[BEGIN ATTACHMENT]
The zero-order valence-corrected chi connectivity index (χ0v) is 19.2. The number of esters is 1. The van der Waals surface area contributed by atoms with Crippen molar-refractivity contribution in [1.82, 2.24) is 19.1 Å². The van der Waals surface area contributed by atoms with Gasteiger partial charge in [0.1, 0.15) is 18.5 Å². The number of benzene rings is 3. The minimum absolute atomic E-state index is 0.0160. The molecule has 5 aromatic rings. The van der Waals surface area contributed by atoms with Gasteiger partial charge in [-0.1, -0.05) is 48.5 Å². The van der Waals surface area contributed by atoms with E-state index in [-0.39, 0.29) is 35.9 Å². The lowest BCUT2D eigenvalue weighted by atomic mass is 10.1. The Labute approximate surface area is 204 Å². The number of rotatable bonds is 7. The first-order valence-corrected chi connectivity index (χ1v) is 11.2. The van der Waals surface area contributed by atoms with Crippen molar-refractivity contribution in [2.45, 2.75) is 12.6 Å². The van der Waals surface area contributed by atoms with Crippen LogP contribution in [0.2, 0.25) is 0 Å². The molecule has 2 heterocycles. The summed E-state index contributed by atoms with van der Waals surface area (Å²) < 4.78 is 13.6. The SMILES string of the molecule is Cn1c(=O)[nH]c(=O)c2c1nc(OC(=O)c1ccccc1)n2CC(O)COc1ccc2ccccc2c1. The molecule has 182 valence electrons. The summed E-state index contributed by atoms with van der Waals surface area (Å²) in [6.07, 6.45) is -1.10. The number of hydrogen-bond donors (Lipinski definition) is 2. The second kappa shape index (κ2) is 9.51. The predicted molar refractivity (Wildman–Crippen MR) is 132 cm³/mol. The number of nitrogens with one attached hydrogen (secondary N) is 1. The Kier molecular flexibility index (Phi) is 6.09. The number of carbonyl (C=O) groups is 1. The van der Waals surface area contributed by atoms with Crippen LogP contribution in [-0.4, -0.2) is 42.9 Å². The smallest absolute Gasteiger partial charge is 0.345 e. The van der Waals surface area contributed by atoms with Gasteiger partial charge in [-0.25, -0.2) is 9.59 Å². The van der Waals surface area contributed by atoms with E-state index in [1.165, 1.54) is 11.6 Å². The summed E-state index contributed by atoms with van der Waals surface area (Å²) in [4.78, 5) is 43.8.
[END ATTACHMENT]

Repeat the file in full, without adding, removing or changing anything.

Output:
The zero-order valence-corrected chi connectivity index (χ0v) is 19.2. The number of esters is 1. The van der Waals surface area contributed by atoms with Crippen molar-refractivity contribution in [1.82, 2.24) is 19.1 Å². The van der Waals surface area contributed by atoms with Gasteiger partial charge in [0.1, 0.15) is 18.5 Å². The number of benzene rings is 3. The minimum absolute atomic E-state index is 0.0160. The molecule has 5 aromatic rings. The van der Waals surface area contributed by atoms with Gasteiger partial charge in [-0.1, -0.05) is 48.5 Å². The van der Waals surface area contributed by atoms with E-state index in [-0.39, 0.29) is 35.9 Å². The lowest BCUT2D eigenvalue weighted by atomic mass is 10.1. The Labute approximate surface area is 204 Å². The number of rotatable bonds is 7. The first-order valence-corrected chi connectivity index (χ1v) is 11.2. The van der Waals surface area contributed by atoms with Crippen molar-refractivity contribution in [2.45, 2.75) is 12.6 Å². The van der Waals surface area contributed by atoms with Crippen LogP contribution in [0.2, 0.25) is 0 Å². The molecule has 2 heterocycles. The summed E-state index contributed by atoms with van der Waals surface area (Å²) < 4.78 is 13.6. The SMILES string of the molecule is Cn1c(=O)[nH]c(=O)c2c1nc(OC(=O)c1ccccc1)n2CC(O)COc1ccc2ccccc2c1. The molecule has 182 valence electrons. The summed E-state index contributed by atoms with van der Waals surface area (Å²) in [6.07, 6.45) is -1.10. The number of hydrogen-bond donors (Lipinski definition) is 2. The second kappa shape index (κ2) is 9.51. The predicted molar refractivity (Wildman–Crippen MR) is 132 cm³/mol. The number of nitrogens with one attached hydrogen (secondary N) is 1. The Kier molecular flexibility index (Phi) is 6.09. The number of carbonyl (C=O) groups is 1. The van der Waals surface area contributed by atoms with Crippen LogP contribution in [-0.4, -0.2) is 42.9 Å². The smallest absolute Gasteiger partial charge is 0.345 e. The van der Waals surface area contributed by atoms with Gasteiger partial charge in [-0.25, -0.2) is 9.59 Å². The van der Waals surface area contributed by atoms with E-state index in [1.165, 1.54) is 11.6 Å². The summed E-state index contributed by atoms with van der Waals surface area (Å²) in [4.78, 5) is 43.8.